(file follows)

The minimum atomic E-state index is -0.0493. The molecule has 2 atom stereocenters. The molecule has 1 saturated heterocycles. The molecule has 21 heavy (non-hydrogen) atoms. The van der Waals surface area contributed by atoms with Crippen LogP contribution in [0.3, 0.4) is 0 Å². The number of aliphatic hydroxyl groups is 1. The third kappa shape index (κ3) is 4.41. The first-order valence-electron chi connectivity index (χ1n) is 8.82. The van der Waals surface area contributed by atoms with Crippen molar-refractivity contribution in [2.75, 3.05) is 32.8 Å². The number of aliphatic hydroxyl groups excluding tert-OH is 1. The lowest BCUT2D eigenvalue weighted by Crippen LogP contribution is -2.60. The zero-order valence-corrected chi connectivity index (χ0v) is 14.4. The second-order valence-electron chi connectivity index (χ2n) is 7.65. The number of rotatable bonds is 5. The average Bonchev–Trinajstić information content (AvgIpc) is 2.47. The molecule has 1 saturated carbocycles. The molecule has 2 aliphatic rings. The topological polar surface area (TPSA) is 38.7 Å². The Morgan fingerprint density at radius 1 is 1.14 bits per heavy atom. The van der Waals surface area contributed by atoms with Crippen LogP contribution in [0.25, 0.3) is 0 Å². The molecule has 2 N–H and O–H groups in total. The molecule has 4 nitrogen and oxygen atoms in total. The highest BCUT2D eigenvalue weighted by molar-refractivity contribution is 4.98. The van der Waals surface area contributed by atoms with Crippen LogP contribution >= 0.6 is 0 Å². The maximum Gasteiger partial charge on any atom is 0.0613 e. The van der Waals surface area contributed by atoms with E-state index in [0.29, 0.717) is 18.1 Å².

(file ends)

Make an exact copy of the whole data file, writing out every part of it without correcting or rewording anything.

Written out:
The minimum atomic E-state index is -0.0493. The molecule has 2 atom stereocenters. The molecule has 1 saturated heterocycles. The molecule has 21 heavy (non-hydrogen) atoms. The van der Waals surface area contributed by atoms with Crippen LogP contribution in [0.3, 0.4) is 0 Å². The number of aliphatic hydroxyl groups is 1. The third kappa shape index (κ3) is 4.41. The first-order valence-electron chi connectivity index (χ1n) is 8.82. The van der Waals surface area contributed by atoms with Crippen molar-refractivity contribution in [2.75, 3.05) is 32.8 Å². The number of aliphatic hydroxyl groups excluding tert-OH is 1. The lowest BCUT2D eigenvalue weighted by Crippen LogP contribution is -2.60. The zero-order valence-corrected chi connectivity index (χ0v) is 14.4. The second-order valence-electron chi connectivity index (χ2n) is 7.65. The number of rotatable bonds is 5. The average Bonchev–Trinajstić information content (AvgIpc) is 2.47. The molecule has 1 saturated carbocycles. The molecule has 2 aliphatic rings. The topological polar surface area (TPSA) is 38.7 Å². The Morgan fingerprint density at radius 1 is 1.14 bits per heavy atom. The van der Waals surface area contributed by atoms with Crippen LogP contribution in [0.25, 0.3) is 0 Å². The molecule has 2 N–H and O–H groups in total. The molecule has 4 nitrogen and oxygen atoms in total. The highest BCUT2D eigenvalue weighted by molar-refractivity contribution is 4.98. The van der Waals surface area contributed by atoms with Crippen LogP contribution >= 0.6 is 0 Å². The maximum Gasteiger partial charge on any atom is 0.0613 e. The van der Waals surface area contributed by atoms with E-state index in [0.29, 0.717) is 18.1 Å².